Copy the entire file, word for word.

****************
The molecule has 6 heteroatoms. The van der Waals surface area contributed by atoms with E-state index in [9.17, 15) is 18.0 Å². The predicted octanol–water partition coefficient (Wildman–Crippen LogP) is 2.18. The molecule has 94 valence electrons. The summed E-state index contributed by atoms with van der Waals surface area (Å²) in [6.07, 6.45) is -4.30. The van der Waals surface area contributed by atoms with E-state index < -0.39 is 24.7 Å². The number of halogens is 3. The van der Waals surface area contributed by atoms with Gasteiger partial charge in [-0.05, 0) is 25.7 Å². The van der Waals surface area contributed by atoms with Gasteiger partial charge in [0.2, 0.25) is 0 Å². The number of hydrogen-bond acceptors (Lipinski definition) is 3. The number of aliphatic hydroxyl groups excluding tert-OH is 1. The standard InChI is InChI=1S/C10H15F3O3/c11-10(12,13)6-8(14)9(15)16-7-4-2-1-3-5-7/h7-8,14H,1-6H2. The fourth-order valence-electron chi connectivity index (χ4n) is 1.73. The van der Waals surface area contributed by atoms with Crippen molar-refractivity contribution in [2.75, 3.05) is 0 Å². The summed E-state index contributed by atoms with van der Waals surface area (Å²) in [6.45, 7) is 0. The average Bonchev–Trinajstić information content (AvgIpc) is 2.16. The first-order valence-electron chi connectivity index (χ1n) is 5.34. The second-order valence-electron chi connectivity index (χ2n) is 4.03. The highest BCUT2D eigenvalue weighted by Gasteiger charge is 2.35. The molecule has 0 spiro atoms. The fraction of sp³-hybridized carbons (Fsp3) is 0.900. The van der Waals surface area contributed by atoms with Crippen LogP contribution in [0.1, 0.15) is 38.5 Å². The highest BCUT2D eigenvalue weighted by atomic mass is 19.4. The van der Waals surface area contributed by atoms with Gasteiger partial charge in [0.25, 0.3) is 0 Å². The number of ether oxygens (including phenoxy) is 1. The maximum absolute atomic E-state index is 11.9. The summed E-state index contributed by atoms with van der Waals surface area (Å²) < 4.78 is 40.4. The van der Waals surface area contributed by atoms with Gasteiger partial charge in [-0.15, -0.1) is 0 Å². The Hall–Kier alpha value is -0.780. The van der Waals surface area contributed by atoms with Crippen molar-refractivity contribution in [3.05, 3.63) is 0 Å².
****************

The molecule has 6 heteroatoms. The van der Waals surface area contributed by atoms with E-state index in [9.17, 15) is 18.0 Å². The predicted octanol–water partition coefficient (Wildman–Crippen LogP) is 2.18. The molecule has 94 valence electrons. The summed E-state index contributed by atoms with van der Waals surface area (Å²) in [6.07, 6.45) is -4.30. The van der Waals surface area contributed by atoms with E-state index < -0.39 is 24.7 Å². The number of halogens is 3. The van der Waals surface area contributed by atoms with Gasteiger partial charge in [-0.05, 0) is 25.7 Å². The van der Waals surface area contributed by atoms with Gasteiger partial charge in [0.2, 0.25) is 0 Å². The number of hydrogen-bond acceptors (Lipinski definition) is 3. The number of aliphatic hydroxyl groups excluding tert-OH is 1. The standard InChI is InChI=1S/C10H15F3O3/c11-10(12,13)6-8(14)9(15)16-7-4-2-1-3-5-7/h7-8,14H,1-6H2. The fourth-order valence-electron chi connectivity index (χ4n) is 1.73. The van der Waals surface area contributed by atoms with Crippen molar-refractivity contribution in [2.75, 3.05) is 0 Å². The summed E-state index contributed by atoms with van der Waals surface area (Å²) in [6.45, 7) is 0. The average Bonchev–Trinajstić information content (AvgIpc) is 2.16. The first-order valence-electron chi connectivity index (χ1n) is 5.34. The second-order valence-electron chi connectivity index (χ2n) is 4.03. The highest BCUT2D eigenvalue weighted by Gasteiger charge is 2.35. The molecule has 0 spiro atoms. The fraction of sp³-hybridized carbons (Fsp3) is 0.900. The van der Waals surface area contributed by atoms with Crippen LogP contribution in [0.1, 0.15) is 38.5 Å². The highest BCUT2D eigenvalue weighted by atomic mass is 19.4. The van der Waals surface area contributed by atoms with Gasteiger partial charge in [0.25, 0.3) is 0 Å². The number of ether oxygens (including phenoxy) is 1. The maximum absolute atomic E-state index is 11.9. The summed E-state index contributed by atoms with van der Waals surface area (Å²) < 4.78 is 40.4. The van der Waals surface area contributed by atoms with Gasteiger partial charge in [-0.15, -0.1) is 0 Å². The Hall–Kier alpha value is -0.780. The van der Waals surface area contributed by atoms with Crippen molar-refractivity contribution in [3.05, 3.63) is 0 Å².